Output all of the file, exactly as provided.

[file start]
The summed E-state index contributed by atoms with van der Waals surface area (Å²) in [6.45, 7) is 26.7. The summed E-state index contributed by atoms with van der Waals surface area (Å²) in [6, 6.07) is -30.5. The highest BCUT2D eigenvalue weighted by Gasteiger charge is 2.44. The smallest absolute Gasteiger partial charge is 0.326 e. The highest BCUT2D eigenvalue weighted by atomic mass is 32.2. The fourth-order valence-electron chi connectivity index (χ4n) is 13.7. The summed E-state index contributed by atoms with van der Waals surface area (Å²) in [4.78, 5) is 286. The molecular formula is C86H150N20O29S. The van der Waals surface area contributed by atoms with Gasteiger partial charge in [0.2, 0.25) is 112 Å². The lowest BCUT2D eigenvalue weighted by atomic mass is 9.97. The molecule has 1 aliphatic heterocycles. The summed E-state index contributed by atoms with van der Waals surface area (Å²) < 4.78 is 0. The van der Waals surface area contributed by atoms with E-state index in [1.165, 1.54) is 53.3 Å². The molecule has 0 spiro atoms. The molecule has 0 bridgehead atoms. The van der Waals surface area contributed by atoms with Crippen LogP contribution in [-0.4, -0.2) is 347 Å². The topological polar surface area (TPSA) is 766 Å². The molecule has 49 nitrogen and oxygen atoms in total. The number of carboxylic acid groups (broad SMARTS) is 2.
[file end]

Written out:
The summed E-state index contributed by atoms with van der Waals surface area (Å²) in [6.45, 7) is 26.7. The summed E-state index contributed by atoms with van der Waals surface area (Å²) in [6, 6.07) is -30.5. The highest BCUT2D eigenvalue weighted by Gasteiger charge is 2.44. The smallest absolute Gasteiger partial charge is 0.326 e. The highest BCUT2D eigenvalue weighted by atomic mass is 32.2. The fourth-order valence-electron chi connectivity index (χ4n) is 13.7. The summed E-state index contributed by atoms with van der Waals surface area (Å²) in [4.78, 5) is 286. The molecular formula is C86H150N20O29S. The van der Waals surface area contributed by atoms with Gasteiger partial charge in [0.2, 0.25) is 112 Å². The lowest BCUT2D eigenvalue weighted by atomic mass is 9.97. The molecule has 1 aliphatic heterocycles. The summed E-state index contributed by atoms with van der Waals surface area (Å²) < 4.78 is 0. The van der Waals surface area contributed by atoms with E-state index in [1.165, 1.54) is 53.3 Å². The molecule has 0 spiro atoms. The molecule has 0 bridgehead atoms. The van der Waals surface area contributed by atoms with Crippen LogP contribution in [-0.4, -0.2) is 347 Å². The topological polar surface area (TPSA) is 766 Å². The molecule has 49 nitrogen and oxygen atoms in total. The number of carboxylic acid groups (broad SMARTS) is 2.